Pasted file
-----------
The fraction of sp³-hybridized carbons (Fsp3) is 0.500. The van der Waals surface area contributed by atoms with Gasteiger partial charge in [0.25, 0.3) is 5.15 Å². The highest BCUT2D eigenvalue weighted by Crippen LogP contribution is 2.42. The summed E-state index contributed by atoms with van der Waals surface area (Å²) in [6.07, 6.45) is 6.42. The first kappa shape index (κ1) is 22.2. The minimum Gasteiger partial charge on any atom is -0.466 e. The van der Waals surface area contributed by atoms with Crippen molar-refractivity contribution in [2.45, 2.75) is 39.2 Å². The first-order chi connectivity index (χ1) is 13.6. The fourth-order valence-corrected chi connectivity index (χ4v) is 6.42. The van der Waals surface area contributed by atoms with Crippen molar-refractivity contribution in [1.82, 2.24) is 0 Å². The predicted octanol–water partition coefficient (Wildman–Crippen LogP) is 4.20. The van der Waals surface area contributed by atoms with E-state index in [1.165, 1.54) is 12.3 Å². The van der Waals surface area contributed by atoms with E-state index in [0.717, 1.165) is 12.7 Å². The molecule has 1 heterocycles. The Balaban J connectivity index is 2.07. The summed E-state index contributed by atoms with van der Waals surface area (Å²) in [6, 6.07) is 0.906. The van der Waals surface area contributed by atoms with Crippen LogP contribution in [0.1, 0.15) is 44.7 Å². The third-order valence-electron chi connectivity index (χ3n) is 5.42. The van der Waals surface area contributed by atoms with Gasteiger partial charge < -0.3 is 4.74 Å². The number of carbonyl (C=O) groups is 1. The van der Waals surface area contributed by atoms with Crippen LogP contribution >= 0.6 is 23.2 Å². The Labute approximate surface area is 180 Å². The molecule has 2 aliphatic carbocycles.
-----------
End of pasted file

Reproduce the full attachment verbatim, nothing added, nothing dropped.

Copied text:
The fraction of sp³-hybridized carbons (Fsp3) is 0.500. The van der Waals surface area contributed by atoms with Gasteiger partial charge in [0.25, 0.3) is 5.15 Å². The highest BCUT2D eigenvalue weighted by Crippen LogP contribution is 2.42. The summed E-state index contributed by atoms with van der Waals surface area (Å²) in [6.07, 6.45) is 6.42. The first kappa shape index (κ1) is 22.2. The minimum Gasteiger partial charge on any atom is -0.466 e. The van der Waals surface area contributed by atoms with Crippen molar-refractivity contribution in [2.45, 2.75) is 39.2 Å². The first-order chi connectivity index (χ1) is 13.6. The fourth-order valence-corrected chi connectivity index (χ4v) is 6.42. The van der Waals surface area contributed by atoms with Crippen molar-refractivity contribution in [1.82, 2.24) is 0 Å². The predicted octanol–water partition coefficient (Wildman–Crippen LogP) is 4.20. The van der Waals surface area contributed by atoms with E-state index in [1.165, 1.54) is 12.3 Å². The van der Waals surface area contributed by atoms with E-state index in [0.717, 1.165) is 12.7 Å². The molecule has 1 heterocycles. The Balaban J connectivity index is 2.07. The summed E-state index contributed by atoms with van der Waals surface area (Å²) in [6, 6.07) is 0.906. The van der Waals surface area contributed by atoms with Crippen LogP contribution in [0.1, 0.15) is 44.7 Å². The third-order valence-electron chi connectivity index (χ3n) is 5.42. The van der Waals surface area contributed by atoms with Gasteiger partial charge < -0.3 is 4.74 Å². The number of carbonyl (C=O) groups is 1. The van der Waals surface area contributed by atoms with Crippen LogP contribution >= 0.6 is 23.2 Å². The Labute approximate surface area is 180 Å². The molecule has 2 aliphatic carbocycles.